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Translational and Collaborative Research

Research in the Psychology Department is frequently collaborative and interdisciplinary, and often emphasizes translation of researchfindings to real-world situations.

The Psychology Department’s strategic effort to support translational research involves shifting from the classic, individual scholar model of the past, to accommodate changes in the way psychological science is moving.  This theme represents increasing emphasis on going “from bench to bedside” in NIH language, or integrating basic and applied to use older terms. This theme also acknowledges the increased importance of multi-investigator, collaborative research teams. 

Translational research has a long history in our clinical and industrial-organizational psychology programs, which have a tradition of pursuing fundamental theoretical questions in the context of real-world applications such as personnel selection, teamwork, and effective approaches to treatment.  Translational research is also an emphasis in our other program areas.  For example, research in our cognitive program addresses real-world issues such as acquiring second languages and understanding healthy aging.  Faculty in our developmental program, often in collaboration with faculty from other program areas and departments, pursue research concerned with risk factors for adjustment problems, the development of gender stereotypes, and other important aspects of development.  Research in our social program addresses important practical issues such as influences of stereotyping and the impact of information and values on pro-environmental behavior.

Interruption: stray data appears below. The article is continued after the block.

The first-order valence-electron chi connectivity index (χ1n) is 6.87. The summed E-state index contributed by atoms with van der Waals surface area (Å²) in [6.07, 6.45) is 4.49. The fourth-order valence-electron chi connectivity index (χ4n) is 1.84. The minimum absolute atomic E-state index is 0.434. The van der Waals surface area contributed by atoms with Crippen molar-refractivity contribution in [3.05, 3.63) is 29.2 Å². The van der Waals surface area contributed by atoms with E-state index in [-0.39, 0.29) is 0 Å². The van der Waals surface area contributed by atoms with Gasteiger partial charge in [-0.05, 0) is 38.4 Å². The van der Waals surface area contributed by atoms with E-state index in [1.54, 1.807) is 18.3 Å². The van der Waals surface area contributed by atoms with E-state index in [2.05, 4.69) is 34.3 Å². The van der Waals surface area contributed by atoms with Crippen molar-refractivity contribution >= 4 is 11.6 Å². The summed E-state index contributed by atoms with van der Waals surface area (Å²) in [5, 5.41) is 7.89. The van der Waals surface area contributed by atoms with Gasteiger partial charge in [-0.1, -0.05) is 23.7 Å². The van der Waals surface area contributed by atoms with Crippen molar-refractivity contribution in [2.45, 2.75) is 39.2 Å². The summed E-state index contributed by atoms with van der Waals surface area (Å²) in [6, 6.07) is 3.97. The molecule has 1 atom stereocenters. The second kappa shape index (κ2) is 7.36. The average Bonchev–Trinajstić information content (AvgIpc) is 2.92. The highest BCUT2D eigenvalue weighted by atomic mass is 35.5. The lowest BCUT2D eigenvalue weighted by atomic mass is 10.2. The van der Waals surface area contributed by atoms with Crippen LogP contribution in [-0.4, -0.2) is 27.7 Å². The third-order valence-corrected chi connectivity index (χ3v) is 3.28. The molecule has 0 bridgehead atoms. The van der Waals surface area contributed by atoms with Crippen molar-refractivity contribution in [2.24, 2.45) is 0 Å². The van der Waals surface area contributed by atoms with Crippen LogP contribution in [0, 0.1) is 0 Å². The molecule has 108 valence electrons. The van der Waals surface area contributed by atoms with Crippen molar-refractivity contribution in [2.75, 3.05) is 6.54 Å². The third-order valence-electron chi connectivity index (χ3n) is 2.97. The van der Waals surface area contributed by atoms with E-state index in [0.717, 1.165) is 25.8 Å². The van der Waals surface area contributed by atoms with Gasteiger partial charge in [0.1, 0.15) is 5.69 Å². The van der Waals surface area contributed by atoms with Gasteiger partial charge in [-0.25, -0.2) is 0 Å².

The Child Study Center (CSC) illustrates convergence across the Department’s strategic research. CSC members engage in translational research, and the research style of the center is collaborative and interdisciplinary, involving faculty from our clinical, developmental, and social psychology programs, as well as faculty from Penn State’s Colleges of Health and Human Development and of Education. CSC recently established its Human Developmental Neuroscience Initiative (HDNI) to contribute to research and training involving neuroscience. Neuroscience promises to be a component of an increasing proportion of CSC projects. CSC also plays an integral part in the Harrisburg Infant and Child Development Lab, which provides a platform for studying contextual and cultural variation in developmental processes. As the CSC experience and other examples indicate, integration across our themes, and infusion of each themes within our traditional program areas, is central to our strategic approach to research. 

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